How to Add a Whole Number to a Fraction

By Chance E. Gartneer; Updated April 24, 2017
Borrow 1 from the whole number in a mixed number.

The set of whole numbers comprises all the integers equal to or greater than zero. Whole numbers start with 0 and continue in an infinite series, the next number in the series one more than the preceding number. The set of whole numbers includes only integers and has no fractions or decimals. All whole numbers are nonnegative, and, with the exception of zero, they are all positive numbers. When you add a whole number to a fraction, the sum of this addition is usually written in the form of a mixed number. How you add a whole number to a fraction depends on the type of fraction.

Write the fraction to the right of the whole number being added to it. For example, if the fraction is 1/2 and the whole number is 4, writing the fraction to the right of the whole number gives 4 1/2. The answer to 1/2 plus 4 is 4 1/2.

Convert improper fractions to mixed numbers first, and then add the whole number to the whole number part of the mixed number. An improper fraction is any fraction with a numerator -- the number on top -- that's greater than the denominator -- the one on the bottom.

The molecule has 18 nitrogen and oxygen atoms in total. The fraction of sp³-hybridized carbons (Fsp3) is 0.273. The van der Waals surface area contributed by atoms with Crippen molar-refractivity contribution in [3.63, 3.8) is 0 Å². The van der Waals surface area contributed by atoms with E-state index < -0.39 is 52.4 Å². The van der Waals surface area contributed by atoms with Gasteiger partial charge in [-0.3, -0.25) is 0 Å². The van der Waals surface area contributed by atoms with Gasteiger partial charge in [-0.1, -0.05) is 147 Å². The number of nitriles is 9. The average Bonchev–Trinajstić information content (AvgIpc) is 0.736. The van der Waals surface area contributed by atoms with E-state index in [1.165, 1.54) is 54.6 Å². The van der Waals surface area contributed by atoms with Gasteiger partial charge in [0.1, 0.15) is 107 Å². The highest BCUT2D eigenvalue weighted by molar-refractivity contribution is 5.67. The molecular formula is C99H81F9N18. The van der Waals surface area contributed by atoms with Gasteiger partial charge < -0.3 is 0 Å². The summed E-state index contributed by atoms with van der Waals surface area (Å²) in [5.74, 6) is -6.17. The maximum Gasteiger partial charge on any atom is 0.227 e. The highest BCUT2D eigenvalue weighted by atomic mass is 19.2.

For example, suppose the the whole number is 3 and the improper fraction you want to add it to is 5/4. To convert the improper fraction 5/4 to a mixed number, you would write it as a whole number and a fraction. 5/4 = 4/4 + 1/4 = 1 1/4.

The whole number 1 plus the whole number 3 equals the whole number 4. Finally, add it to the fraction remaining, 1/4. Write it to the right of this whole number sum: 4 1/4.

Rewrite the equation for a whole number added to a negative fraction. Change it to a fraction subtracted from the whole number, and solve it. For example, to add 2 to -1/2, rewrite the expression as 2 - 1/2. The difference of 2 - 1/2 is 1 1/2.

About the Author

Chance E. Gartneer began writing professionally in 2008 working in conjunction with FEMA. He has the unofficial record for the most undergraduate hours at the University of Texas at Austin. When not working on his children's book masterpiece, he writes educational pieces focusing on early mathematics and ESL topics.